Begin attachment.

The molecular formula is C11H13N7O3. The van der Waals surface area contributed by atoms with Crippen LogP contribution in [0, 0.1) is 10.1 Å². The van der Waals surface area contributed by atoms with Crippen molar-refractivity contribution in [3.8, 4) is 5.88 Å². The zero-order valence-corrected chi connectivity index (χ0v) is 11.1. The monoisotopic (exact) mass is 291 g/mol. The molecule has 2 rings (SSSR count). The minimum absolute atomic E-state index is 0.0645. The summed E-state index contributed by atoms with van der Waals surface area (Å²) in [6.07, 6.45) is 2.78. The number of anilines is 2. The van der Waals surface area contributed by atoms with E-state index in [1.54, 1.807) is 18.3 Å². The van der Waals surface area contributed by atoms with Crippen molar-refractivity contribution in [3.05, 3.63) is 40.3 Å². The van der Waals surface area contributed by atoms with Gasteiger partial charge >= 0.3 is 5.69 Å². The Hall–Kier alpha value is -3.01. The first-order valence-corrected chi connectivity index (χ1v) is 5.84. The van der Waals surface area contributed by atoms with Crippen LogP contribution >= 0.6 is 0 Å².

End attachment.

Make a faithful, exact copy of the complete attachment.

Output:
The molecular formula is C11H13N7O3. The van der Waals surface area contributed by atoms with Crippen LogP contribution in [0, 0.1) is 10.1 Å². The van der Waals surface area contributed by atoms with Crippen molar-refractivity contribution in [3.8, 4) is 5.88 Å². The zero-order valence-corrected chi connectivity index (χ0v) is 11.1. The monoisotopic (exact) mass is 291 g/mol. The molecule has 2 rings (SSSR count). The minimum absolute atomic E-state index is 0.0645. The summed E-state index contributed by atoms with van der Waals surface area (Å²) in [6.07, 6.45) is 2.78. The number of anilines is 2. The van der Waals surface area contributed by atoms with E-state index in [1.54, 1.807) is 18.3 Å². The van der Waals surface area contributed by atoms with Crippen molar-refractivity contribution in [3.05, 3.63) is 40.3 Å². The van der Waals surface area contributed by atoms with Gasteiger partial charge >= 0.3 is 5.69 Å². The Hall–Kier alpha value is -3.01. The first-order valence-corrected chi connectivity index (χ1v) is 5.84. The van der Waals surface area contributed by atoms with Crippen LogP contribution >= 0.6 is 0 Å².